The goal of safety training ought to be to enable workers to learn the material and retain it for use in the workplace to prevent injuries, illnesses, and property damage. Workers that learn the material and don't retain it are likely to commit unsafe acts or allow hazards to exist. In either case, not retaining the material can lead to illnesses, injuries, and property damage. Like many of you, I sat through classes over the years with experts that I thought would provide me with answers to my job's most challenging safety hazards. Unfortunately, I took little or nothing away. I think safety expert Sharon Bowman has it right. She says the bottom line in training is to "give it to them so they get it" (Bowman, 2003). "Giving information to a student so they "get it" takes innovation, which I define as a desire to do things differently, through activity, with the student in mind, while making every effort to ensure the learning material is accessible" (Fiori and Fanning, 2014).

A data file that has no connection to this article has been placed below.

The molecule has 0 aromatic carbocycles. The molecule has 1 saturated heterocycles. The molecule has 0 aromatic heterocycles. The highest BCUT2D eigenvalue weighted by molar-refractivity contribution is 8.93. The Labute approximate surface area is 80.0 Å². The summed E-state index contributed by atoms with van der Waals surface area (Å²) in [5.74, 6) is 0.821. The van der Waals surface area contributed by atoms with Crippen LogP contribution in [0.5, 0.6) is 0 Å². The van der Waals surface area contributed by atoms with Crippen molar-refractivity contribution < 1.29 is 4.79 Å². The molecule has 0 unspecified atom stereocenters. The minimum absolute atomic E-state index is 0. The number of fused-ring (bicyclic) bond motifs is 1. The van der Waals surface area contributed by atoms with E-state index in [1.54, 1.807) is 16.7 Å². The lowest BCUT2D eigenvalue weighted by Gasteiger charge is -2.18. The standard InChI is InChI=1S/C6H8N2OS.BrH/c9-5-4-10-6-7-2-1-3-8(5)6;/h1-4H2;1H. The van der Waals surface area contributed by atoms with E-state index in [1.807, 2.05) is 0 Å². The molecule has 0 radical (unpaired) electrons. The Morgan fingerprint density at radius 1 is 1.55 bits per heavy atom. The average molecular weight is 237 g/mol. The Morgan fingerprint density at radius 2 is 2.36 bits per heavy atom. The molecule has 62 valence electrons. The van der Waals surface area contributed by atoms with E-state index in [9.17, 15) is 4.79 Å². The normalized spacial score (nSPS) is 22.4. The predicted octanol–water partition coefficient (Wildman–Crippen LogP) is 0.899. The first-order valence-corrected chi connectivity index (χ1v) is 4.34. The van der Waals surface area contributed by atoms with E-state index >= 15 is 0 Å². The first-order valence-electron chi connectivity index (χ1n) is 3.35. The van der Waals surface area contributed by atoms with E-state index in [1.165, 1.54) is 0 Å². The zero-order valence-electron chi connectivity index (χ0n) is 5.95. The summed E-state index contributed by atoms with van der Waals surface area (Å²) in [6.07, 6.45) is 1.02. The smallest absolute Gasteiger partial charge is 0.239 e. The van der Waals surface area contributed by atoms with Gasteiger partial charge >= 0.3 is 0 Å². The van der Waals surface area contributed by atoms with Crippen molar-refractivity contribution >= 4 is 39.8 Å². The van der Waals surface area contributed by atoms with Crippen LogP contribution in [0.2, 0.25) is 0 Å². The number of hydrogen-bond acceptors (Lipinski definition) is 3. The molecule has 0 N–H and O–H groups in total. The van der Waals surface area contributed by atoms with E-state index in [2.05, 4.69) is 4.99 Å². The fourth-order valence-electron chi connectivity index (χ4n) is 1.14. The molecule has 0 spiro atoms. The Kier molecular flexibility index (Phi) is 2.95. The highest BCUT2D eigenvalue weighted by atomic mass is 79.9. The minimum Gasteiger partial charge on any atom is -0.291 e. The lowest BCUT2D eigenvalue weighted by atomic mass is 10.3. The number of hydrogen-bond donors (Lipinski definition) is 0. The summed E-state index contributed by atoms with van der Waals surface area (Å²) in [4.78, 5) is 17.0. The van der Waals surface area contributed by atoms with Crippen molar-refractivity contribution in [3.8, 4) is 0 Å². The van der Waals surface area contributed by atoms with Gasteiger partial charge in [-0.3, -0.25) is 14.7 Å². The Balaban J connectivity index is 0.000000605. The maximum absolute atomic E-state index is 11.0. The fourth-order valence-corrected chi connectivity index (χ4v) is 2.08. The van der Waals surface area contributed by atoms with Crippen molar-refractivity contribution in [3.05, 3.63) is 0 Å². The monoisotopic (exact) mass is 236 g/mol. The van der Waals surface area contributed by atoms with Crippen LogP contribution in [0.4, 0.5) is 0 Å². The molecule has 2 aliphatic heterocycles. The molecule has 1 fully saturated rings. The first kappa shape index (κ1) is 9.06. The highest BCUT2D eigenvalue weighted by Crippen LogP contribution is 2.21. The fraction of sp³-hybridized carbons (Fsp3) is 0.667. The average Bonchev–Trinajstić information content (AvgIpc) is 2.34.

As safety trainers, we must recognize that adults should not be taught like children because they come to training with a lot of life experiences. Furthermore, readers come to this paper with life experiences and some knowledge about how adults learn. This paper is an opportunity for the reader to build on what they already know or perhaps change it to something that works better (Fanning, 2009). Grimaldi and Simonds identified providing education and training as one of the most important steps in carrying out a logical and orderly safety and health program (Grimaldi and Simonds, 1993). If done right, this important step will allow workers and management to know what their roles and responsibilities are in providing training that workers retain.
Adults are trained by a number of methods in addition to lecture. "Job rotations, special assignments, reflecting on the experience, coaching, and counseling, mentoring, manager as teacher, learning teams and self-development, and individual development plans are just a few" (Getting Results, 1997). Each method has its benefits and deficits. Adults must be given credit for life experiences they bring to the training. Also, the trainer must provide opportunities for the adults to engage in the learning process. By engaging adults, the trainer increases retention and understanding.